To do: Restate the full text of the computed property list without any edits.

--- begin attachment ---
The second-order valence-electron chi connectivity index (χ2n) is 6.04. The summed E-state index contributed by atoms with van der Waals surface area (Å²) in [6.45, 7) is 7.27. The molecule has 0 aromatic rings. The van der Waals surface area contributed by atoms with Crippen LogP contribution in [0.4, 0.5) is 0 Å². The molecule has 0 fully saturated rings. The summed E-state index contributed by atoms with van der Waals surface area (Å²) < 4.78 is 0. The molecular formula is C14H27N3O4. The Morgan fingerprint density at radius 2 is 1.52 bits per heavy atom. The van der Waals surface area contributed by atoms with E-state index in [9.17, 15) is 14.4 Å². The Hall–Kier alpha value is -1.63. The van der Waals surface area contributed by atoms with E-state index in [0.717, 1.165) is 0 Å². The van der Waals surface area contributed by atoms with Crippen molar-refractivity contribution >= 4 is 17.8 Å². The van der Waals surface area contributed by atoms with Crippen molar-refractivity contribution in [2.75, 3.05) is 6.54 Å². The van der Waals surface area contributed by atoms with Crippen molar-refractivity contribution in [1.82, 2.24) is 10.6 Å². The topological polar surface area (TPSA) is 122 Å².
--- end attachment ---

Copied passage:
The second-order valence-electron chi connectivity index (χ2n) is 6.04. The summed E-state index contributed by atoms with van der Waals surface area (Å²) in [6.45, 7) is 7.27. The molecule has 0 aromatic rings. The van der Waals surface area contributed by atoms with Crippen LogP contribution in [0.4, 0.5) is 0 Å². The molecule has 0 fully saturated rings. The summed E-state index contributed by atoms with van der Waals surface area (Å²) < 4.78 is 0. The molecular formula is C14H27N3O4. The Morgan fingerprint density at radius 2 is 1.52 bits per heavy atom. The van der Waals surface area contributed by atoms with E-state index in [9.17, 15) is 14.4 Å². The Hall–Kier alpha value is -1.63. The van der Waals surface area contributed by atoms with E-state index in [0.717, 1.165) is 0 Å². The van der Waals surface area contributed by atoms with Crippen molar-refractivity contribution >= 4 is 17.8 Å². The van der Waals surface area contributed by atoms with Crippen molar-refractivity contribution in [2.75, 3.05) is 6.54 Å². The van der Waals surface area contributed by atoms with Crippen molar-refractivity contribution in [1.82, 2.24) is 10.6 Å². The topological polar surface area (TPSA) is 122 Å².